Jeanne Shaheen (D -New Hampshire) asked Tillerson whether he thought subsidies given to the oil and gas industry were still necessary, given the record profits that the industry is now earning: "At this time, when many of our oil companies, particularly large oil companies like Exxon, are reaping very good profits, do we really need to continue these subsidies?"
Shaheen noted that in 2009 the G20 (the Group of 20 industrialized nations) had pledged to phase out fossil fuels and asked if Tillerson and the Department of State would fulfill that pledge.
Tillerson denied that oil, gas and coal receive tax subsidies, responding, "I'm not aware of anything the fossil fuel industry gets that I would characterize as a subsidy. It's simply the application of the tax code broadly — tax code that broadly applies to all industry. ... So I'm not sure what subsidies we're speaking of."
Fossil fuels have enjoyed a continuing infusion of special tax subsidies for over 100 years.
Oil, gas and coal industries *do* receive many subsidies that are shared with other industries. They include provisions under Sections 167 and 168, for accelerated depreciation, and Section 199, the domestic production deduction. They share the benefit of tax-exempt bonds for certain public energy-related projects under Section 103, and for certain private energy-related projects under Sections 141 and 142 with renewable energy developments. Several tax credits are shared with other groups in the energy sector, such as the Energy Research Credit under Section 41, and the Gasification Credit, under Section 48B, which provides a benefit to qualified projects to convert coal, petroleum residue, biomass, or other materials into a synthetic gas.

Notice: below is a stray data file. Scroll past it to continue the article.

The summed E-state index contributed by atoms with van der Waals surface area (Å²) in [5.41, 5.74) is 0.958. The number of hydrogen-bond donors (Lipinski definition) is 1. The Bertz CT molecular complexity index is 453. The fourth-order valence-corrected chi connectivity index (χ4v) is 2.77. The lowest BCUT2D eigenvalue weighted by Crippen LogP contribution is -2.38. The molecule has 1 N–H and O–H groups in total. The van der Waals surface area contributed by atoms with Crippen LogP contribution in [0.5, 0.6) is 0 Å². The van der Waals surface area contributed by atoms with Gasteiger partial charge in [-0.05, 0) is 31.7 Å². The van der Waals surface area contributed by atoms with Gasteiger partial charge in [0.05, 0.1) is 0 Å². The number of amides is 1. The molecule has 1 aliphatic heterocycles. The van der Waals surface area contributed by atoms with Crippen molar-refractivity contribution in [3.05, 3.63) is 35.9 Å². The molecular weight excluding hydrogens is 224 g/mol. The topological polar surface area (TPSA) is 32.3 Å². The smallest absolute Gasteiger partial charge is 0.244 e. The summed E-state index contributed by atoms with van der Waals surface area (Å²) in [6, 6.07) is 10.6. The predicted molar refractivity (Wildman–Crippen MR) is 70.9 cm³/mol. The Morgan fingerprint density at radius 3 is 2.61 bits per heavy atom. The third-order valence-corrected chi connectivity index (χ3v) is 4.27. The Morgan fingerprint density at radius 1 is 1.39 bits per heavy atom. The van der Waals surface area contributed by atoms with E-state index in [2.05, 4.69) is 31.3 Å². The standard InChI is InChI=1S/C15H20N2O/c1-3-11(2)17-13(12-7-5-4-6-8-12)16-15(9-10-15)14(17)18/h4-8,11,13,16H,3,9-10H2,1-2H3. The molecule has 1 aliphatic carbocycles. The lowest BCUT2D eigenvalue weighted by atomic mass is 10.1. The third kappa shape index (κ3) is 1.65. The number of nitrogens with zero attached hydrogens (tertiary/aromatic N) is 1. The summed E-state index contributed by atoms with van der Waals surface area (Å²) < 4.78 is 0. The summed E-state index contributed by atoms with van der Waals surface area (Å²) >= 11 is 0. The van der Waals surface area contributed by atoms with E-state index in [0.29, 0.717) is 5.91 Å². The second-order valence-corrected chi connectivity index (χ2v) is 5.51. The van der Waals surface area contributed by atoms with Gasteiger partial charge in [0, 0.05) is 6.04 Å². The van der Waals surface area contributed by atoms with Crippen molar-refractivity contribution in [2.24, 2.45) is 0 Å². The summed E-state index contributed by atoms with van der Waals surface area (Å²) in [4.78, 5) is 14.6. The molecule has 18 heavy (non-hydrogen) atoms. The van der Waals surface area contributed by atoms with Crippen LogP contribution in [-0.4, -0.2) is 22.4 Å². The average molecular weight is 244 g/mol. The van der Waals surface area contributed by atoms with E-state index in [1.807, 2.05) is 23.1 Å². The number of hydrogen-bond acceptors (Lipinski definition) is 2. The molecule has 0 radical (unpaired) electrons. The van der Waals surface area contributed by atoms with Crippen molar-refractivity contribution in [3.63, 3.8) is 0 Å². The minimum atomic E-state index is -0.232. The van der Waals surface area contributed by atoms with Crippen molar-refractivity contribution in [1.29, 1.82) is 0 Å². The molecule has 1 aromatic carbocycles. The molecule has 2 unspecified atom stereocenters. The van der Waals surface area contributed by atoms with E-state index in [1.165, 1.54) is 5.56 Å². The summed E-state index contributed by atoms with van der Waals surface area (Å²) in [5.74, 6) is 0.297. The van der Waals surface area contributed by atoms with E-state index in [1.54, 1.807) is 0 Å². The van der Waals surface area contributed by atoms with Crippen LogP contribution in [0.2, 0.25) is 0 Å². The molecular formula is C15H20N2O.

Fossil fuel companies also enjoy a special exemption from the corporate tax. While, generally, publicly traded entities are subject to the corporate tax, section 7704(c) and Section 851 permit fossil fuel investors to enjoy pass-through taxation, avoiding the corporate “double tax.” Public trading makes the investments highly liquid and minimizes information and transaction costs. The structures are permanent and lend significant legislative certainty to investors about the tax benefits they are to receive. The fact that this special subsidy is also enjoyed by those with timber interests and the financial services industry does not make it any less a subsidy.
Others sometimes suggest that deferring or delaying the payment of tax does not provide a benefit. For example, a contributor to Forbes, Tim Worstall, recently argued that deferring or delaying paying taxes is not really a subsidy. Most businesses understand the time value of money and use it to their advantage. In the simplest terms, if I pay taxes today, those are funds gone from my pocket and I cannot spend them on anything else. On the other hand, if I can defer paying a sum for five or ten years, I can invest the sum, enjoy gains from compound interest (or better yet capital gains), and still pay the tax at a later date. Delaying and deferring can result in substantial tax savings. Plus, firms that use loans finance their investments gain an even higher return and pay even lower taxes, since they enjoy the tax benefits today, but delay any actual outlays of cash to make these investments until they repay their loans. By using debt financing to purchase equipment that is subject to accelerated depreciation or expensing, a firm can enjoy a negative tax rate.